One of the mysteries of the English language finally explained.
Assume the right to judge someone, especially in a critical manner.
- ‘A critic or a cinegoer can sit in judgement on a film and say that a subject is shallow.’
- ‘For example, pretty much everyone agrees that a judge should not sit in judgment in a case on appeal if he participated in the decision below.’
- ‘The case ended in a hung jury, even though the jury consisted entirely of military officers sitting in judgment on criticism of their commanding officer.’
- ‘Their description of the horrors they came across were reported to the judges who later sat in judgement on the leaders of the Reich and must have influenced them in some way.’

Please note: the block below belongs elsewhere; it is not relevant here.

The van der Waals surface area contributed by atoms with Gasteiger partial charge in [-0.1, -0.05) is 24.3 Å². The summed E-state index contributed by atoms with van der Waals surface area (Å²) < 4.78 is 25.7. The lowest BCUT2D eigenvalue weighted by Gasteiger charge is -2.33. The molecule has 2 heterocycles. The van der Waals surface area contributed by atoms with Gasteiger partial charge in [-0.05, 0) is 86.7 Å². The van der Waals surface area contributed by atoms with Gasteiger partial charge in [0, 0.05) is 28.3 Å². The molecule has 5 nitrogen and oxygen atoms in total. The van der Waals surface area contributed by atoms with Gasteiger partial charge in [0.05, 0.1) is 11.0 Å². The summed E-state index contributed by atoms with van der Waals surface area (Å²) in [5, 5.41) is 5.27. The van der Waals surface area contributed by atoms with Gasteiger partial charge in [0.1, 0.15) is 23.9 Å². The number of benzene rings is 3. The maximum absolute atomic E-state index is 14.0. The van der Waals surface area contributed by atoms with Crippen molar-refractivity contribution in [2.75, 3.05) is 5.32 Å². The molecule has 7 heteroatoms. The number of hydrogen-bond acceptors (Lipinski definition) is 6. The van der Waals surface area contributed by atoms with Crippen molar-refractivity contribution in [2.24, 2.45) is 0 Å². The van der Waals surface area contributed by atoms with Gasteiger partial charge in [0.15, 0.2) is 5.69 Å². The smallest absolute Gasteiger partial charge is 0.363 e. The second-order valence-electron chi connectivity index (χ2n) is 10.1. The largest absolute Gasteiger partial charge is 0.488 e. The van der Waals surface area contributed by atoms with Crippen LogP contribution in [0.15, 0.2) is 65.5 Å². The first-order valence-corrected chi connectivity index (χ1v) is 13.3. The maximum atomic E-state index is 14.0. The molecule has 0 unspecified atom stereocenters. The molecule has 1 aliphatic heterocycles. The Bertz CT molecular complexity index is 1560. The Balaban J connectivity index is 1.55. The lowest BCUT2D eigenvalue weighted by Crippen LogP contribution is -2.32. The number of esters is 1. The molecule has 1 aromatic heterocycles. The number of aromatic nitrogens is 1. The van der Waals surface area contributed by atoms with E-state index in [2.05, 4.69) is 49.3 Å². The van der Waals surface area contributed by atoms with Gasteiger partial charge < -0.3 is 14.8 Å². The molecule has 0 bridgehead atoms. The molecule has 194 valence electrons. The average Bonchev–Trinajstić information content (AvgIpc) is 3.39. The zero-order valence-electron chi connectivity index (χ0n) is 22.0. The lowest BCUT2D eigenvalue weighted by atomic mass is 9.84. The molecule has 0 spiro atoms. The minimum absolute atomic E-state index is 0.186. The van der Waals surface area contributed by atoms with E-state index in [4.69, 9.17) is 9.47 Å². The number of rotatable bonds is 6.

- ‘Who would like a part-time, non-committed judge to sit in judgement on a particular case, if one were a litigant?’
- ‘They don't want judges from other countries sitting in judgement on their soldiers and politicians.’
- ‘As far as he's concerned these people have already sat in judgment on him and decided he had a case to answer.’
- ‘Scotland's unique Children's Hearing system - in which lay people sit in judgment on young offenders and vulnerable children to decide on the best course of treatment - will be toughened.’
- ‘And that is precisely why Judge Judy failed to do her duty when sitting in judgement of that habitual offender.’
- ‘The duke, who sits in judgement, will not intervene as Portia enters in the guise as a lawyer to defend Antonio.’
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